A chalk message and rainbow adorn a driveway with a positive message in the fight against the coronavirus at a Bloomington, Minn. home Wednesday, April 1, 2020, The new coronavirus causes mild or moderate symptoms for most people, but for some, especially older adults and people with existing health problems, it can cause more severe illness or death. (AP Photo/Jim Mone)
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The Latest on the coronavirus outbreak in Minnesota (all times local):

3:30 p.m.

The Guthrie Theater in Minneapolis has canceled the rest of its season because of the coronavirus pandemic.

The Guthrie previously had canceled performances through April 5. But the theater announced Thursday that “ever-evolving health and safety information” prompted the decision to cancel programming through the summer.

For now, the Gurthrie plans to open its 2020-21 season with a production of Noel Coward's “Private Lives” in mid-September.

Artistic director Joseph Haj says the Guthrie determined "this is the only viable and responsible path forward.”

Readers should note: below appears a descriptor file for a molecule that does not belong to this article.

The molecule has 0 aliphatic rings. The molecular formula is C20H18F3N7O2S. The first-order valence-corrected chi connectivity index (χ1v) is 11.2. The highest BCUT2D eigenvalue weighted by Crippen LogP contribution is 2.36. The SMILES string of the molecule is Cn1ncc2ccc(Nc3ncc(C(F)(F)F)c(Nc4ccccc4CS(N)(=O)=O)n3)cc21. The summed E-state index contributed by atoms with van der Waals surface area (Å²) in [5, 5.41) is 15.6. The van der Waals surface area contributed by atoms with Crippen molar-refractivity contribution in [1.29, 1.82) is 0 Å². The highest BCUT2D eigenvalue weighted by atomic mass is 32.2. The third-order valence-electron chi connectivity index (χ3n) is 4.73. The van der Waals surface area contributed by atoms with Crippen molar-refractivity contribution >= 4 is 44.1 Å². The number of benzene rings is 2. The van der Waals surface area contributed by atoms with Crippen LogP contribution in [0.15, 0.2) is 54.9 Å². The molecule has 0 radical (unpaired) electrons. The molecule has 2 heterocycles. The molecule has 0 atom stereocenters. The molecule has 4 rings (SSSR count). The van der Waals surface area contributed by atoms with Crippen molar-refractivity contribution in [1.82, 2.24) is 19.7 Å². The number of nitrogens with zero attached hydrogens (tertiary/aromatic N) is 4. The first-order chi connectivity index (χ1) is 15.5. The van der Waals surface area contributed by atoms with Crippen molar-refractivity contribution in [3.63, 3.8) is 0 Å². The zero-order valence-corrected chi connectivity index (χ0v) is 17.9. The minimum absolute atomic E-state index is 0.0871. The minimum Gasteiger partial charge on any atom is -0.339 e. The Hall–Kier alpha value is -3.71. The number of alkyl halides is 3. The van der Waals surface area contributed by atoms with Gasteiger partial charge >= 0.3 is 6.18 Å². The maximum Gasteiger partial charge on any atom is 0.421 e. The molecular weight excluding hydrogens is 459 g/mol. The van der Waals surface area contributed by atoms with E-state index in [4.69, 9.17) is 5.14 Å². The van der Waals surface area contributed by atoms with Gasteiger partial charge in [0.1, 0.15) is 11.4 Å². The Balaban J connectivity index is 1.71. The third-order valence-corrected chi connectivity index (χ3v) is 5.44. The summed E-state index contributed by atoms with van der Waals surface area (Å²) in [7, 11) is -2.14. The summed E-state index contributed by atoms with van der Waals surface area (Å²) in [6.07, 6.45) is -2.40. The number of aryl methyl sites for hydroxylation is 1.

Ticket holders have the option to donate their tickets, place the value of their tickets on account for future use or request a refund. The Guthrie building will remain closed to the public until further notice.


11:55 a.m.

One more Minnesota resident has died from COVID-19, raising the state’s total to 18, the Minnesota Department of Health reported Thursday,.

The state’s confirmed cases continued to rise, with 53 new cases for a total of 742 since the outbreak began. But 373 of those patients have recovered. Officials caution that those numbers are low because not everyone qualifies for testing.

Seventy-five patients were hospitalized Thursday, a jump of 21 since Wednesday, with 38 in intensive care, up 11 from Wednesday.

The median age of those who’ve died is 83, with an age range of 58 to 95. The median age for all cases is 47, ranging from 4 months to 104 years.

The largest share of cases in Minnesota is attributed to community spread at 31%, followed by exposure to a known case at 22%, and people who’ve recently traveled to another state with no known exposure at 20%. Fifteen percent were linked to international travel and 3% to cruise ships. The likely source is unknown in 10% of cases.

For most people, the virus causes mild or moderate symptoms, such as fever and cough that clear up in two to three weeks. For some, especially older adults and people with existing health problems, it can cause more severe illness, including pneumonia, and death.